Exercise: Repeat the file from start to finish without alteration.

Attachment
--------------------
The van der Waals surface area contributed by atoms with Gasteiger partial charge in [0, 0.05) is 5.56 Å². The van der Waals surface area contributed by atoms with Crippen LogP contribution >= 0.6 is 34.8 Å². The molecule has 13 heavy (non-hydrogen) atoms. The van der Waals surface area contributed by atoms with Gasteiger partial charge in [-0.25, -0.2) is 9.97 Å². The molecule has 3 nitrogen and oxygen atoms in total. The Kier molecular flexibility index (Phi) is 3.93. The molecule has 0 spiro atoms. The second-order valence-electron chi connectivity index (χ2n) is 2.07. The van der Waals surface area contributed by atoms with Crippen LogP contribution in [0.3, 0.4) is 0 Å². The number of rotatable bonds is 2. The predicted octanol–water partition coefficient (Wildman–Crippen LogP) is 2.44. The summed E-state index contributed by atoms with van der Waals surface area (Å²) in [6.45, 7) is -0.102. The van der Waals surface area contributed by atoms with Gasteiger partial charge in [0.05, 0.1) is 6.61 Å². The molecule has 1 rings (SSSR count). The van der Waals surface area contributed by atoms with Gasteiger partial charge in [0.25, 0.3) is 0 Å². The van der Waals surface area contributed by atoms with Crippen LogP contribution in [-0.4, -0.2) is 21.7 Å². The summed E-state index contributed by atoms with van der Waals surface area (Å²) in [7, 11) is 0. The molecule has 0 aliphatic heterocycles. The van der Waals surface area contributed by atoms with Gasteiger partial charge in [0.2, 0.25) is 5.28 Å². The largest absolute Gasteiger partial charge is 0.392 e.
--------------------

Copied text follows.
The van der Waals surface area contributed by atoms with Gasteiger partial charge in [0, 0.05) is 5.56 Å². The van der Waals surface area contributed by atoms with Crippen LogP contribution >= 0.6 is 34.8 Å². The molecule has 13 heavy (non-hydrogen) atoms. The van der Waals surface area contributed by atoms with Gasteiger partial charge in [-0.25, -0.2) is 9.97 Å². The molecule has 3 nitrogen and oxygen atoms in total. The Kier molecular flexibility index (Phi) is 3.93. The molecule has 0 spiro atoms. The second-order valence-electron chi connectivity index (χ2n) is 2.07. The van der Waals surface area contributed by atoms with Crippen LogP contribution in [0.3, 0.4) is 0 Å². The number of rotatable bonds is 2. The predicted octanol–water partition coefficient (Wildman–Crippen LogP) is 2.44. The summed E-state index contributed by atoms with van der Waals surface area (Å²) in [6.45, 7) is -0.102. The van der Waals surface area contributed by atoms with Gasteiger partial charge in [0.05, 0.1) is 6.61 Å². The molecule has 1 rings (SSSR count). The van der Waals surface area contributed by atoms with Gasteiger partial charge in [0.25, 0.3) is 0 Å². The van der Waals surface area contributed by atoms with Crippen LogP contribution in [-0.4, -0.2) is 21.7 Å². The summed E-state index contributed by atoms with van der Waals surface area (Å²) in [7, 11) is 0. The molecule has 0 aliphatic heterocycles. The van der Waals surface area contributed by atoms with Gasteiger partial charge in [0.2, 0.25) is 5.28 Å². The largest absolute Gasteiger partial charge is 0.392 e.